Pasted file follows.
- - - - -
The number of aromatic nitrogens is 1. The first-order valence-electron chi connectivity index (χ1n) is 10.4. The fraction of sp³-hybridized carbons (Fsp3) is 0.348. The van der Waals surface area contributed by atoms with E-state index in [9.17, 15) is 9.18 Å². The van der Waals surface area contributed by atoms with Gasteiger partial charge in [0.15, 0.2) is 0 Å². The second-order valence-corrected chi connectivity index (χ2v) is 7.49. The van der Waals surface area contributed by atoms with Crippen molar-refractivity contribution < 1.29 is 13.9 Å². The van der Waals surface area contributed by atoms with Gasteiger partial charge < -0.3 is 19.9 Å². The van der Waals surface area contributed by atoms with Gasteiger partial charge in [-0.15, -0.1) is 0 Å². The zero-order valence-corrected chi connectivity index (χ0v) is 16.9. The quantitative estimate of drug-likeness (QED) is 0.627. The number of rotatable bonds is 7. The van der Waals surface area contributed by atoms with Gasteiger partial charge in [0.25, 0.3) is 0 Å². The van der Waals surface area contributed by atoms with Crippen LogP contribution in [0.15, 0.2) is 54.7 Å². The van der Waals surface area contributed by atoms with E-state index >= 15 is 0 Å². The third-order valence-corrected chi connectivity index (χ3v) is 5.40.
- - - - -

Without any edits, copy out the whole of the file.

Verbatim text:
The number of aromatic nitrogens is 1. The first-order valence-electron chi connectivity index (χ1n) is 10.4. The fraction of sp³-hybridized carbons (Fsp3) is 0.348. The van der Waals surface area contributed by atoms with E-state index in [9.17, 15) is 9.18 Å². The van der Waals surface area contributed by atoms with Gasteiger partial charge in [0.15, 0.2) is 0 Å². The second-order valence-corrected chi connectivity index (χ2v) is 7.49. The van der Waals surface area contributed by atoms with Crippen molar-refractivity contribution < 1.29 is 13.9 Å². The van der Waals surface area contributed by atoms with Gasteiger partial charge < -0.3 is 19.9 Å². The van der Waals surface area contributed by atoms with Gasteiger partial charge in [-0.15, -0.1) is 0 Å². The zero-order valence-corrected chi connectivity index (χ0v) is 16.9. The quantitative estimate of drug-likeness (QED) is 0.627. The number of rotatable bonds is 7. The van der Waals surface area contributed by atoms with Gasteiger partial charge in [0.25, 0.3) is 0 Å². The van der Waals surface area contributed by atoms with Crippen LogP contribution in [0.15, 0.2) is 54.7 Å². The van der Waals surface area contributed by atoms with E-state index >= 15 is 0 Å². The third-order valence-corrected chi connectivity index (χ3v) is 5.40.